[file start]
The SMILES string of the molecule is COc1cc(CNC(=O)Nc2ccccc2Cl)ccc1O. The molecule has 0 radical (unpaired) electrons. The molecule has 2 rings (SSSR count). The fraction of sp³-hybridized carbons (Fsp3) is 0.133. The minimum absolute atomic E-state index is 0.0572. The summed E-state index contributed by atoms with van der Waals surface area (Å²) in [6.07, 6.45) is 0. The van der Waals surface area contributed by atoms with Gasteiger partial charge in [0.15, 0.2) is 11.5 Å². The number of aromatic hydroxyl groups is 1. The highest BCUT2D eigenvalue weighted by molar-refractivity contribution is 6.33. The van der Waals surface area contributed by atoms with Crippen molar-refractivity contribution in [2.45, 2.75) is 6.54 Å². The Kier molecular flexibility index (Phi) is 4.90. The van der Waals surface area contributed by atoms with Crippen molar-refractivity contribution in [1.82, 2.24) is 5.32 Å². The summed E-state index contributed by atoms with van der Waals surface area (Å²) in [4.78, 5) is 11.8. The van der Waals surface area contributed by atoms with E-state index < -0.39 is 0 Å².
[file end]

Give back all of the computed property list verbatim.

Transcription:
The SMILES string of the molecule is COc1cc(CNC(=O)Nc2ccccc2Cl)ccc1O. The molecule has 0 radical (unpaired) electrons. The molecule has 2 rings (SSSR count). The fraction of sp³-hybridized carbons (Fsp3) is 0.133. The minimum absolute atomic E-state index is 0.0572. The summed E-state index contributed by atoms with van der Waals surface area (Å²) in [6.07, 6.45) is 0. The van der Waals surface area contributed by atoms with Gasteiger partial charge in [0.15, 0.2) is 11.5 Å². The number of aromatic hydroxyl groups is 1. The highest BCUT2D eigenvalue weighted by molar-refractivity contribution is 6.33. The van der Waals surface area contributed by atoms with Crippen molar-refractivity contribution in [2.45, 2.75) is 6.54 Å². The Kier molecular flexibility index (Phi) is 4.90. The van der Waals surface area contributed by atoms with Crippen molar-refractivity contribution in [1.82, 2.24) is 5.32 Å². The summed E-state index contributed by atoms with van der Waals surface area (Å²) in [4.78, 5) is 11.8. The van der Waals surface area contributed by atoms with E-state index < -0.39 is 0 Å².